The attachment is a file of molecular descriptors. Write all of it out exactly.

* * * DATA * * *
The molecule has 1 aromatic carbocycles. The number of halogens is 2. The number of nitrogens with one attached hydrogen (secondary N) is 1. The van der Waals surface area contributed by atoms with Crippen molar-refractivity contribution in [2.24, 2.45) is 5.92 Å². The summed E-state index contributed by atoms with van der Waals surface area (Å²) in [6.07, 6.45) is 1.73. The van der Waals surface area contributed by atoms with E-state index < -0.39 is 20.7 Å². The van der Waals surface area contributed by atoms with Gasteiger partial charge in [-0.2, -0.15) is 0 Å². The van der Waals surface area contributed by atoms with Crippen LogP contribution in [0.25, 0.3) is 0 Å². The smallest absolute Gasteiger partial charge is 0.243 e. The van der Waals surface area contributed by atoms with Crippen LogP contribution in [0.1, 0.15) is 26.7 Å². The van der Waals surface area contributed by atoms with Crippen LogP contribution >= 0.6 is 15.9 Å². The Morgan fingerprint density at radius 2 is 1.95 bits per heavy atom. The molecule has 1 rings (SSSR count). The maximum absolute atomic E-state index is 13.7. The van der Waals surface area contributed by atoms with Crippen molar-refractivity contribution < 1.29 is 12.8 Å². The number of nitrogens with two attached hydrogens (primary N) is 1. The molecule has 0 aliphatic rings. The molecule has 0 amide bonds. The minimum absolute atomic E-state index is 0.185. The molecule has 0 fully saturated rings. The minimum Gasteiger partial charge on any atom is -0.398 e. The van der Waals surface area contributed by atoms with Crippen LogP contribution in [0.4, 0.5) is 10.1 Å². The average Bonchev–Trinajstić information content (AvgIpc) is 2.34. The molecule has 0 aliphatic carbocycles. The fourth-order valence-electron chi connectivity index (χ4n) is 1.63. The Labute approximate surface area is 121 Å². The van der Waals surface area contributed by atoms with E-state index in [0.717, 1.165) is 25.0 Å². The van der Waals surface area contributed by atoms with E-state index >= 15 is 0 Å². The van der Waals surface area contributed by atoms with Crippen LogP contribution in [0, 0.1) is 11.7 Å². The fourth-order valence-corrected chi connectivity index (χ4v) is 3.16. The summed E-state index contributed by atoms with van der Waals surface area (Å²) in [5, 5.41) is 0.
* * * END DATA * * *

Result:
The molecule has 1 aromatic carbocycles. The number of halogens is 2. The number of nitrogens with one attached hydrogen (secondary N) is 1. The van der Waals surface area contributed by atoms with Crippen molar-refractivity contribution in [2.24, 2.45) is 5.92 Å². The summed E-state index contributed by atoms with van der Waals surface area (Å²) in [6.07, 6.45) is 1.73. The van der Waals surface area contributed by atoms with E-state index < -0.39 is 20.7 Å². The van der Waals surface area contributed by atoms with Gasteiger partial charge in [-0.2, -0.15) is 0 Å². The van der Waals surface area contributed by atoms with Crippen LogP contribution in [0.25, 0.3) is 0 Å². The smallest absolute Gasteiger partial charge is 0.243 e. The van der Waals surface area contributed by atoms with Crippen LogP contribution in [0.1, 0.15) is 26.7 Å². The van der Waals surface area contributed by atoms with Crippen LogP contribution >= 0.6 is 15.9 Å². The Morgan fingerprint density at radius 2 is 1.95 bits per heavy atom. The molecule has 1 rings (SSSR count). The maximum absolute atomic E-state index is 13.7. The van der Waals surface area contributed by atoms with Crippen molar-refractivity contribution < 1.29 is 12.8 Å². The number of nitrogens with two attached hydrogens (primary N) is 1. The molecule has 0 aliphatic rings. The molecule has 0 amide bonds. The minimum absolute atomic E-state index is 0.185. The molecule has 0 fully saturated rings. The minimum Gasteiger partial charge on any atom is -0.398 e. The van der Waals surface area contributed by atoms with Crippen LogP contribution in [0.4, 0.5) is 10.1 Å². The average Bonchev–Trinajstić information content (AvgIpc) is 2.34. The molecule has 0 aliphatic carbocycles. The fourth-order valence-electron chi connectivity index (χ4n) is 1.63. The Labute approximate surface area is 121 Å². The van der Waals surface area contributed by atoms with E-state index in [0.717, 1.165) is 25.0 Å². The van der Waals surface area contributed by atoms with E-state index >= 15 is 0 Å². The van der Waals surface area contributed by atoms with Crippen LogP contribution in [0, 0.1) is 11.7 Å². The fourth-order valence-corrected chi connectivity index (χ4v) is 3.16. The summed E-state index contributed by atoms with van der Waals surface area (Å²) in [5, 5.41) is 0.